It is with heartfelt gratitude that we thank and recognize the generosity of the 835 donors, including 45 new ones, to our 2016 spring and fall fundraising drives that brought a record $119,403 into our coffers toward operating expenses and our endowment fund.
Why do you go to church? One of the main reasons is that there is something there that feeds your soul. If there was nothing nourishing there, you would find other things to do with your time.
In the feature “A new recipe for church” pastor and professor Carol Penner reflects on how the “recipe” or model for the church is evolving and adapting to new realities. She finds the metaphor of soup a helpful one.
How much have funding losses affected Future Directions?
For once, I know what I’m giving up for Lent early this year: social media.
It has been my experience that the church of Jesus Christ is chock-full of glorious stories of the power and presence of our Lord. It’s also my experience that many of these stories remain untold. The church is poorer for this silence. Why aren’t we telling these stories?
Lend me a moment to share a few that I’ve been able to unearth:
This photo tells the story of a congregation’s diaspora. The last ältester (ordained elder) of the Chortitza Mennonite Church in Ukraine was Heinrich Winter. The church was the first Mennonite congregation organized in Imperial Russia, and thrived up until the Soviet era, when the government made religious activities extremely difficult. In 1943, most of the congregation fled to Germany.
Henry Neufeld’s feature last summer (Aug. 29, 2016, page 4) about the firing and layoff practices of some Mennonite organizations touched a nerve. Only one Canadian Mennonite story last year was viewed more times online, and numerous people responded with letters to the editor.
After stormy weather prevented many rural members from attending a Mennonite Church Manitoba meeting in Winnipeg on Jan.12 on how to implement the Being a Faithful Church (BFC) 7 resolution passed last summer in Saskatoon, Morden Mennonite Church hosted a second gathering late last mon
Option A: Being a Faithful Church (BFC) 7 remains and Mennonite Church B.C. chooses to have congregations trust each other.
“I am ______ (fill in the blank).” This was how speaker Amy Peters began the 2017 Saskatchewan Mennonite Youth Organization’s senior-high retreat at Camp Kadesh, held from Jan. 27 to 29, 2017.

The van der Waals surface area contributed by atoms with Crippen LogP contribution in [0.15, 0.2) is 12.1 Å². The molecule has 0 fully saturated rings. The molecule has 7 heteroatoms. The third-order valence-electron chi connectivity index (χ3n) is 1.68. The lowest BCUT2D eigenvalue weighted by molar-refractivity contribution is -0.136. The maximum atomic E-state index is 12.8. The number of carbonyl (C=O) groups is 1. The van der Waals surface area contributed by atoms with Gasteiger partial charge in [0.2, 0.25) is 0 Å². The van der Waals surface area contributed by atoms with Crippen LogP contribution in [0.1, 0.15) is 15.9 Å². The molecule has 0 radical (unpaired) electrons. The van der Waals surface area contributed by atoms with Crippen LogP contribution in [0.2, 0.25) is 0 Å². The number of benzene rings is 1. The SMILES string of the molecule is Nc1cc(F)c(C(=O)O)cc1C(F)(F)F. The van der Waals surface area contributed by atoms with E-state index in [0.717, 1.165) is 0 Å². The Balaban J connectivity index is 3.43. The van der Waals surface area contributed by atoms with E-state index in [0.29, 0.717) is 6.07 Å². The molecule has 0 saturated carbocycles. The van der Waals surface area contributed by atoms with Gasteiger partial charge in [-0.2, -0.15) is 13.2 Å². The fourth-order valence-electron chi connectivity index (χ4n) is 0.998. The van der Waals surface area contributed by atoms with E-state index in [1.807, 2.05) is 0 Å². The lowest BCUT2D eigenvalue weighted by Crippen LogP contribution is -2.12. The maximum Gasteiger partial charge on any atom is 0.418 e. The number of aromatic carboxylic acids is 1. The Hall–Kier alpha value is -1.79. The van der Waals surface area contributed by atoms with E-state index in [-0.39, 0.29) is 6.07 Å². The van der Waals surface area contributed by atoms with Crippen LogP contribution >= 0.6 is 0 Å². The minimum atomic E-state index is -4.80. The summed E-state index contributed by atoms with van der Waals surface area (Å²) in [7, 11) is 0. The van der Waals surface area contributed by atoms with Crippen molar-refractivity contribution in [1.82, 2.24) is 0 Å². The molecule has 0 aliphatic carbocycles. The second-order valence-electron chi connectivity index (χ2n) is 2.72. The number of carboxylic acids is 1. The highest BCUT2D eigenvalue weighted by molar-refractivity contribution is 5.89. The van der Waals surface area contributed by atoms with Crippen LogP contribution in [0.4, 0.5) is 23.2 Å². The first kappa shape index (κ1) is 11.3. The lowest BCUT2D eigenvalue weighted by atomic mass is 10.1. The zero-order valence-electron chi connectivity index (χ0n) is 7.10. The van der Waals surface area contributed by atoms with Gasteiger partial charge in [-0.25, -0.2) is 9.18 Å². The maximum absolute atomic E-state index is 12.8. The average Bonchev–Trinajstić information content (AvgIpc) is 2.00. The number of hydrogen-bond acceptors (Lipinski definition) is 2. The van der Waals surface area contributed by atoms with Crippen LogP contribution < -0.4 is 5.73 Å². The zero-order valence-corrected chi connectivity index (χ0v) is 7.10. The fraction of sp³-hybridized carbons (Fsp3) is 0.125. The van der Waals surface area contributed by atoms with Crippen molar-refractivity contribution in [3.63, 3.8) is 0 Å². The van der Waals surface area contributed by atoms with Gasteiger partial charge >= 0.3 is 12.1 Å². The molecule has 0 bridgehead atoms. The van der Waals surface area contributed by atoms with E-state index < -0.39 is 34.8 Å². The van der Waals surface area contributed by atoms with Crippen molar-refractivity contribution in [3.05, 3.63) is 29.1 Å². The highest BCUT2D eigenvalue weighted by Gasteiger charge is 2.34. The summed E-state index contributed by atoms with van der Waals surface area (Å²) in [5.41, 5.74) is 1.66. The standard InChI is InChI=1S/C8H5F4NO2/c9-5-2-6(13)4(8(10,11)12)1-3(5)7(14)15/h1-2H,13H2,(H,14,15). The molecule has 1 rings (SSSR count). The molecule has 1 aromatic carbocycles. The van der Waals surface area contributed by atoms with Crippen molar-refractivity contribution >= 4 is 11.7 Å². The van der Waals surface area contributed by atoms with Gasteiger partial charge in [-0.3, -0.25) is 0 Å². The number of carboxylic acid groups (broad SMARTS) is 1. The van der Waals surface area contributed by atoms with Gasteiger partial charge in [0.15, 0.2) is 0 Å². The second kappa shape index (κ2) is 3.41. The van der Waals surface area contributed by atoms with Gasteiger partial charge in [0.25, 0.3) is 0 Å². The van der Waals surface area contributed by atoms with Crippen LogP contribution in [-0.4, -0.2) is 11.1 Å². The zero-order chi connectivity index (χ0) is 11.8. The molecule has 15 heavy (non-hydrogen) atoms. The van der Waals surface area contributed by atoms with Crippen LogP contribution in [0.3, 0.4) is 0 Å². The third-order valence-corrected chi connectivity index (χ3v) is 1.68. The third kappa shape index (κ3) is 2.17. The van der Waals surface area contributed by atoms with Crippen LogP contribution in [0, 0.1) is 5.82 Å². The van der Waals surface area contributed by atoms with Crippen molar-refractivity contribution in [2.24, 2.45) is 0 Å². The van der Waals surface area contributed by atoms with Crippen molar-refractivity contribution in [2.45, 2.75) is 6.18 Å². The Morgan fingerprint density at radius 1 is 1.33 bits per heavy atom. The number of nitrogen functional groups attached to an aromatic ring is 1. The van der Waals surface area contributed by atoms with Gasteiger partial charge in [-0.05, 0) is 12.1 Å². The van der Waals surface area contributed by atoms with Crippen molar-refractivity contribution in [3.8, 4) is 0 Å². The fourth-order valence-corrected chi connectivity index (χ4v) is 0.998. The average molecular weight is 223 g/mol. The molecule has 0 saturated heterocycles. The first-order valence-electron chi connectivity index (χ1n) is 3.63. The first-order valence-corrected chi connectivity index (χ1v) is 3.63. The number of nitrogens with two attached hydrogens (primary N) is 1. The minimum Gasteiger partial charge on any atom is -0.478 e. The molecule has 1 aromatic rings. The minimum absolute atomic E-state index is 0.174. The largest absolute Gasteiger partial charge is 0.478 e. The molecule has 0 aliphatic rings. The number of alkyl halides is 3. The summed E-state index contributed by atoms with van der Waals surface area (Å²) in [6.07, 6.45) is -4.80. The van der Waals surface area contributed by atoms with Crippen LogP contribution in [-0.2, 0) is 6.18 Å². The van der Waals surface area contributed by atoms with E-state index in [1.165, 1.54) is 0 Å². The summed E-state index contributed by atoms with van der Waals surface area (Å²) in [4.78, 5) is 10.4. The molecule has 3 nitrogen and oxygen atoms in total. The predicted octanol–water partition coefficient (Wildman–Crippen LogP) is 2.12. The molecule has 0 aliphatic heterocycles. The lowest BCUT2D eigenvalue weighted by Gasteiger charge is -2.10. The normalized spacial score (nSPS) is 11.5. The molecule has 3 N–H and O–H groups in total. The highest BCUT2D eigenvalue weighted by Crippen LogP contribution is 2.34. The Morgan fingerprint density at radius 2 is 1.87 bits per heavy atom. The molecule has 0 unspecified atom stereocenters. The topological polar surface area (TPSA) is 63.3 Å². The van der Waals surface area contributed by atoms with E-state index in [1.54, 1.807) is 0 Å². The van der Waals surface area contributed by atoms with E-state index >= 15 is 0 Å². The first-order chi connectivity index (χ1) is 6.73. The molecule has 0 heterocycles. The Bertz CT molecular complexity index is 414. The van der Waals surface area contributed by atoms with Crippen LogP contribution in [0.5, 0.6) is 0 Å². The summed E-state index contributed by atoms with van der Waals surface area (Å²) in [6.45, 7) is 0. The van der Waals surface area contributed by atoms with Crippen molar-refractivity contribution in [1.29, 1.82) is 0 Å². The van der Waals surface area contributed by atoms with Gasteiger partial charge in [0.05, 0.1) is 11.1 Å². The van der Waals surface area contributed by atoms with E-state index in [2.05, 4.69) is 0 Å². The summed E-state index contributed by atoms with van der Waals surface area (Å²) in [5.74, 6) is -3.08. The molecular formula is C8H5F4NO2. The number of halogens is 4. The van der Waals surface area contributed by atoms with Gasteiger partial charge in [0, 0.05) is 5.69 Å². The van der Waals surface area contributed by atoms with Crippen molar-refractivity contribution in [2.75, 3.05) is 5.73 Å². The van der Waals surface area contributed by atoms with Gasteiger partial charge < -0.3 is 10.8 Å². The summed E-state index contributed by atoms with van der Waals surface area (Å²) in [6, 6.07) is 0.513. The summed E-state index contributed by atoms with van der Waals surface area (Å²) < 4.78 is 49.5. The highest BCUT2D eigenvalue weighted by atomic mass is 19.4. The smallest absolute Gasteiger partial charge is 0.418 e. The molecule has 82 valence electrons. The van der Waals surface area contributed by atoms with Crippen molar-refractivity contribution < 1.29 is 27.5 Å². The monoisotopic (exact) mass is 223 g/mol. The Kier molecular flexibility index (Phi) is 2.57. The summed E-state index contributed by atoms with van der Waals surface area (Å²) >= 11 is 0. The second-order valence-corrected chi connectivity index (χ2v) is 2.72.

• Hans Peters began as the minister of Milverton Mennonite Fellowship on Jan. 1. He spent the past seven years at Jane Finch Faith Community Church in Toronto as pastor. During that time he took Jane Finch from a “service ministry doing work in the community, to a church doing work in the community.” That church is now being led by three young adults from the congregation.
The project that took Manitoba churches by the heartstrings nearly two years ago is finally making major gains.
Many of you will have watched the first episode of CBC’s mini-series Pure last night (Jan. 9). As a spectator, I was mildly entertained. As a Canadian who loves this culturally diverse country, I was troubled.
Since the first couple of episodes of CBC’s Pure depicting Mennonites as drug runners from Mexico aired on Jan. 9 and 16, 2017, the temperature of our community’s righteous indignation has reached a fever pitch.
Until March 4, 2017, the Mennonite Heritage Centre Gallery is hosting an important exhibit of new art entitled “Synagogues in Germany: A virtual reconstruction.” First imagined by a group of German university students following the arson of a local synagogue in 1994, the project consists of digital reconstructions of dozens of the extraordinary synagogues that were lost to history in the 1938
I had to make my way past the sombre line-up of people waiting for welfare cheques at the band office. It was awful. I worked in the office of a northern first nation, and once a month I had to squeeze past the indignity, shame and hopelessness that silently clogged the front entrance.
Jackson Nahayo knows a thing or two about turning tragedy into triumph.
Left for dead as a child in the jungles of his native Burundi by the rebel soldiers who kidnapped him, he eventually made his way to Canada. After receiving his education, he returned to the East African country from which he hails to start a community hospital.
In the last issue of Canadian Mennonite, we introduced you to Sparky and the Plugs, a bluegrass quartet from the Saskatoon area that got its start playing music in church. Read about three more music acts with Mennonite roots who have new albums out.